The fear that we create in our minds in anticipation of unpleasant events is more often than not more powerful than the event itself. Also, the actions of unseen forces are more unsettling than those by forces we can see, and can thus relate to and understand. Along these lines, in horror cinema, the most frightening ghosts are of the unseen variety. They make their presence felt by being menacing, by toying with those who trespass on their realm. They make noise. They bang, shuffle, and walk loudly across hardwood floors. They spark chills and cold winds. They speak, threaten and cajole. Eventually they move things around, simply and quickly, such as doors opening and closing by themselves, books falling off of shelves, etc. It’s usually around here that the separation is made between good ghost films and bad ghost films.
Good ghost films try their best to maintain the creepiness of an unseen entity’s actions, even while the audience is quickly growing accustomed to being in a haunted house or hotel, or wherever. Bad ghost films just chuck all restraint and set up a titanic battle between good and evil, slave to special effects under the belief that seeing a big bad scary ghost in an explosive finale is what the audience craves after spending the first half of the film scared out of their wits.
Both these films suffer from the same problem. There’s only so much a story can wring out of a central character in the plot who insists on remaining unseen. Also, the very mystery, the circumstances surrounding cinematic haunts, adds to the unease of the audience. As questions are resolved throughout the natural progression of the plot, much of the menace of any spirit is lost.
The best ghost film ever made, The Haunting, from 1963, solved this problem by keeping things simple, and allowing the living characters to drive the plot. Even late in the film, long after it is clear that the setting is indeed haunted, questions abound about just how much of the problems which beset Julie Harris’s Eleanor are caused by a ghost or brought forth of her own making.
One of the worst ghost films ever made, The Haunting, from 1999, descends into funhouse spectacle, overwhelmed by an outlandish set and tawdry CGI effects that fail to make up for the dumbing down of what was a fine story in the original.
In much the same way, a good ghost film turned mediocre in 1408, when subtleness and extreme creepiness gave way to showiness.
The toughest question of all in ghost films is, “What next?”
The Legend of Hell House, from 1973, is very similar in plot and structure to the original Haunting. A small group of people enter a notoriously haunted mansion to prove or disprove the existence of ghosts. There is a ghost, or ghosts, and the characters find themselves witness to all sorts of spectral events, but never to an actual apparition. In this way, Hell House tries its best to mirror its predecessor. What is different about this film is that there is never any doubt among any of the characters that something is going on in the house. The psychics believe in ghosts, and while the physicist does not, he does believe that there is a measurable energy that is responsible for the phenomena that others associate with ghosts.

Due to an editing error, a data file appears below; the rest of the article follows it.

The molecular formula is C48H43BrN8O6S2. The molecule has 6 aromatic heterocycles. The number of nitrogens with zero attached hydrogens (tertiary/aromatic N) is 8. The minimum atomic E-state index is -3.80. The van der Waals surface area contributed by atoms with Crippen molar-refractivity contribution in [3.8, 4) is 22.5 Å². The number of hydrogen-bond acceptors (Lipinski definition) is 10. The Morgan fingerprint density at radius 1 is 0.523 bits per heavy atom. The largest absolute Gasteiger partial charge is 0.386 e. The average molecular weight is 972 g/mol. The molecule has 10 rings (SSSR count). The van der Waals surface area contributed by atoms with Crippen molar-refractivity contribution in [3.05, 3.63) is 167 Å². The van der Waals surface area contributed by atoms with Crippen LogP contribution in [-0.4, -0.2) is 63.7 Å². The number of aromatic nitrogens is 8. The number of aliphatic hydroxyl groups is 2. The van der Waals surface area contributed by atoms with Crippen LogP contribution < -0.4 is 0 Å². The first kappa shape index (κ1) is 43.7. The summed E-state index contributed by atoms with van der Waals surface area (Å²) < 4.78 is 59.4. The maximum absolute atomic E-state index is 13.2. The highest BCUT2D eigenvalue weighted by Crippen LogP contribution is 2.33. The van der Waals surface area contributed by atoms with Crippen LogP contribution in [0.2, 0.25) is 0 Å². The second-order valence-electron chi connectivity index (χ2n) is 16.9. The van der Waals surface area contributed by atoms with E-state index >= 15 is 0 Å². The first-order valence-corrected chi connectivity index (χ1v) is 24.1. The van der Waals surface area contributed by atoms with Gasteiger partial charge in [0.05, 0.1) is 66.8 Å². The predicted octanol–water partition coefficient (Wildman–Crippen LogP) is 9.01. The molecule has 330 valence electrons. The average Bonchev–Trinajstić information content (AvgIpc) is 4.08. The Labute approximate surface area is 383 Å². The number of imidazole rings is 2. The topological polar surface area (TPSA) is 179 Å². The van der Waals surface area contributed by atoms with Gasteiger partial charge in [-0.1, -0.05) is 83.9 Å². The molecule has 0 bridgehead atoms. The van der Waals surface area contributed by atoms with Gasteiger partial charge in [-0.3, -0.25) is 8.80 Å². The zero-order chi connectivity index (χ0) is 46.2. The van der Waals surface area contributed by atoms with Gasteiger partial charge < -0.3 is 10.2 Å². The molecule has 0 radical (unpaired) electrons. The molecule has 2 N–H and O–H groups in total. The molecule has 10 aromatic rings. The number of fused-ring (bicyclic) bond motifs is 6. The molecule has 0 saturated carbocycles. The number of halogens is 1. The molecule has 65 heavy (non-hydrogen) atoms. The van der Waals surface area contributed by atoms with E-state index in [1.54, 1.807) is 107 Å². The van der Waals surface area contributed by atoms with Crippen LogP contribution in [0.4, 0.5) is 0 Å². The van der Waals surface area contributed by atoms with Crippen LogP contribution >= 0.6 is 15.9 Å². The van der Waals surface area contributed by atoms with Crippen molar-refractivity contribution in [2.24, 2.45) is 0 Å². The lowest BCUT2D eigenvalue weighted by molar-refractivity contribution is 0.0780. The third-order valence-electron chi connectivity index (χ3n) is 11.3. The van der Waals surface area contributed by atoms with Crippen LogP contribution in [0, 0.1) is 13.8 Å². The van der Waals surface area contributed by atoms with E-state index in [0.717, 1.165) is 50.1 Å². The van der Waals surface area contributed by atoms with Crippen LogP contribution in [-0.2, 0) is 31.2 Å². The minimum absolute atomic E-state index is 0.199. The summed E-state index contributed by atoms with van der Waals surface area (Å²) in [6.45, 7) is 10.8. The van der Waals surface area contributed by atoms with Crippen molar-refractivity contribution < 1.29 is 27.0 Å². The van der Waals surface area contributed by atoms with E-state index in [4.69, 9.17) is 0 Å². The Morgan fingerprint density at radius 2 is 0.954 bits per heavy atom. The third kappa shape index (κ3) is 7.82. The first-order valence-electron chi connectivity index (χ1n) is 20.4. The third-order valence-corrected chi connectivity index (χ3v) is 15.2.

It doesn’t even take long for things to get going, as tables and chairs rattle not long after the protagonists enter the building. The rest of the film is spent solving the mystery of the haunting and dealing with the malevolent presence in the house.
While Hell House is a conventional ghost story, and in reality an almost complete clone of The Haunting, it is a well made horror film. It’s creepy and dark, and any horror film can get loads of mileage out of big, menacing mansions, as long as these places remain somewhat believable. Dark, airy spaces and ostentatious wood moldings do wonders for adding to the unease.
Director John Hough also shot the film well. His use of close-ups, slow pans, and foreshortening close in the viewer, forcing them to consider what might be offscreen that neither they, nor the characters, can see. The film is sparing in its effects, preventing overuse. And in this film, the decision to hide much from the viewer only makes it better. The cast, including Roddy McDowall, is very English. There really isn’t any other way to describe it. If a viewer is at all familiar with British horror films, then the characters of Hell House will be familiar.
The film does have a final confrontation with the source of the haunting, and it introduces a confusing and somewhat silly wrinkle, but nothing explodes, and nothing is overdone.
The Legend of Hell House is satisfying throughout because it has steady consistency and pacing. It is a quality horror film because it establishes an unsettling atmosphere and doesn’t overdo the shocks. It looks professional and feels professional from beginning to end. Its intent — to tell a good story and scare the audience — is always clear, always where the focus stays, and it never waivers. It’s rare to see a film that is this complete.